Good to Eat: Riddles of Food and Culture
Simon and Schuster, 1985 - 289 páginas
The anthropologist/author takes on some of the major food riddles, including cannibalism, to reveal why a culture accepts or spurns specific foods
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Because owning little land , it is they who are forced to feed their animals on
marginal rations derived from village waste , roadside grass , water hyacinths ,
and the leaves of trees . It is the fact that cattle scavenge for a good deal of their ...
Even monkeys which do not actively pursue insects as prey consume them in
copious amounts in the form of adventitious or sought - after bonuses wrapped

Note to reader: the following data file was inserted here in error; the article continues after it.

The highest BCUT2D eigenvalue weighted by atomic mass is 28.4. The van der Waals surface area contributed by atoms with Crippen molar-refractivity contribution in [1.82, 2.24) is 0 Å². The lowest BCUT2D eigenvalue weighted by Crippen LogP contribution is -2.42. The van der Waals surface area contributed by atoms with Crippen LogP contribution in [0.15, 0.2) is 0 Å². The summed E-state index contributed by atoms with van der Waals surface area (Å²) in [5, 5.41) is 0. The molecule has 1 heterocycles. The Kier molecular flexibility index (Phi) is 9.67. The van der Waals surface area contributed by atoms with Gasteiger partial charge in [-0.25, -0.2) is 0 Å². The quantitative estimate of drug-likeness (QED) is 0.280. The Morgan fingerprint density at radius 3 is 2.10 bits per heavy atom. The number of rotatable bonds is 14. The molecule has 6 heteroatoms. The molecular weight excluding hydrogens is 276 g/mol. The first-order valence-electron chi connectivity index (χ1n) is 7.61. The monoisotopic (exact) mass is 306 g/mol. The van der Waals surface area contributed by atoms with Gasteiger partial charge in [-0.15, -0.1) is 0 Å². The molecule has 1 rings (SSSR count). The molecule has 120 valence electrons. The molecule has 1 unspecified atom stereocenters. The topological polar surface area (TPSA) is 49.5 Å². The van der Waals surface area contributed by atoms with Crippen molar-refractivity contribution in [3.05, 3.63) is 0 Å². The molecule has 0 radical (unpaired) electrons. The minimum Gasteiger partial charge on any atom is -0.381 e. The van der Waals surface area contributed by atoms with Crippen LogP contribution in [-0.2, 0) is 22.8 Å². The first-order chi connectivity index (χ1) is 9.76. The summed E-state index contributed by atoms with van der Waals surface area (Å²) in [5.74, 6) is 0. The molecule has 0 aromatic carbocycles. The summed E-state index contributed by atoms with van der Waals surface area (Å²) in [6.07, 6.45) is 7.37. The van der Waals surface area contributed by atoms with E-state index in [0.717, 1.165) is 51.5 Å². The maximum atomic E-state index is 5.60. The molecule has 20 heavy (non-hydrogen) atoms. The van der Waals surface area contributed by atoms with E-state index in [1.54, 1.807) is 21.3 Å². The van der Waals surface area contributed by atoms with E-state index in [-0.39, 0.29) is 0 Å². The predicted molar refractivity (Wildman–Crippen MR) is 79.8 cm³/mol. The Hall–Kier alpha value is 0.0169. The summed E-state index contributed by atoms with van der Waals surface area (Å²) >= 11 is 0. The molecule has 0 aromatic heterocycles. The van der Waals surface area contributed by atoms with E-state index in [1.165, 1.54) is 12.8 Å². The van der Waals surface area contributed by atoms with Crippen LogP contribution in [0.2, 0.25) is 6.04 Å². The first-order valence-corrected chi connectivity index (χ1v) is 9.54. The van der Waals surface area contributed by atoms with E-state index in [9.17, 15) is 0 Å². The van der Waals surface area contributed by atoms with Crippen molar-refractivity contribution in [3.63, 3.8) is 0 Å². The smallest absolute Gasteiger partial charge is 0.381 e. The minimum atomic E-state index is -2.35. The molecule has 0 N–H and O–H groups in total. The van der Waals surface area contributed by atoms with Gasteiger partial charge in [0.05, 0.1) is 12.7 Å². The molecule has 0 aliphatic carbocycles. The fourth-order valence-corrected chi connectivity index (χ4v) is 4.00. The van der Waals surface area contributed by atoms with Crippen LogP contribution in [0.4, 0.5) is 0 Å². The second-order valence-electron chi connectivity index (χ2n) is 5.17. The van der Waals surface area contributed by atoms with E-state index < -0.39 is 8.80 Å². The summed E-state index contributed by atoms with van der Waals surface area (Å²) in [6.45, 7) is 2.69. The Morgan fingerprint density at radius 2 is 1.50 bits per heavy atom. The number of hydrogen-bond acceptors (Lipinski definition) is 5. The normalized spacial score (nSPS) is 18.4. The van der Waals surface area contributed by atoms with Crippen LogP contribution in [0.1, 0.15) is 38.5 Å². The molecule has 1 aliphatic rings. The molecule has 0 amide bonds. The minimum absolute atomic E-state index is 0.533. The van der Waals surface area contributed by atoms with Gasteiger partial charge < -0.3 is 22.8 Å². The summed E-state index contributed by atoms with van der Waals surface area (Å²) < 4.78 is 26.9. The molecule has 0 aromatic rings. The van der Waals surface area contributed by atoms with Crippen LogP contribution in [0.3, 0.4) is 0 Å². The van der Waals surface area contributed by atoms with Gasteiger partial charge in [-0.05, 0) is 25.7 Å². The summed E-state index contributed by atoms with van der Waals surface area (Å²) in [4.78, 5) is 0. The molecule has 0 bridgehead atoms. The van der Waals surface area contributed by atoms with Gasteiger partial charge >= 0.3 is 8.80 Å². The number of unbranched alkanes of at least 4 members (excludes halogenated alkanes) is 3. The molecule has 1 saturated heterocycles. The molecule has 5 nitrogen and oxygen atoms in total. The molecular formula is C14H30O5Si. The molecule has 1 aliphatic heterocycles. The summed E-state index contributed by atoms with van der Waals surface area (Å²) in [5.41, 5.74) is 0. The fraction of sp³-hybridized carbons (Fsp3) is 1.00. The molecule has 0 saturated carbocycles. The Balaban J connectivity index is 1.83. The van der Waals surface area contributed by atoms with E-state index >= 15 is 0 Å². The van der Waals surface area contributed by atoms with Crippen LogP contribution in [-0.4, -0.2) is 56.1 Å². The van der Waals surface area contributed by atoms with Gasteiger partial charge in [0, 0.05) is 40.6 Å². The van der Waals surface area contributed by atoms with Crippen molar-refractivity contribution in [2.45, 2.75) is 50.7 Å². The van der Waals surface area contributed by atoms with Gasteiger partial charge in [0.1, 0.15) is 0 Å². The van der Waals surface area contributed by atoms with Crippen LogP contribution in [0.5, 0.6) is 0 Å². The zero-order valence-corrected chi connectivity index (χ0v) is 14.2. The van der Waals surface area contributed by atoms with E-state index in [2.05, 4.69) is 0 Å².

up in leaves or buried inside fruit . Monkeys also spend a good part of the time ...
An animal that subsists by hunting for insects on the limbs , branches , or leaves
of trees needs a special set of traits : keen stereoscopic vision rather than a keen
sense of smell ; an agile body ; fingers that can grasp and pick up tidbits and ...
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Good to eat: riddles of food and cultureCrítica de los usuarios - Not Available - Book Verdict
Why are the world's food habits or "foodways,'' as Harris refers to them, so diverse? In this scholarly yet fast-paced and very readable work, anthropologist Harris argues that "major differences in ... Leer comentario completo
ONE Good to Think or Good to Eat?
TWO Meat Hunger
THREE The Riddle of the Sacred Cow
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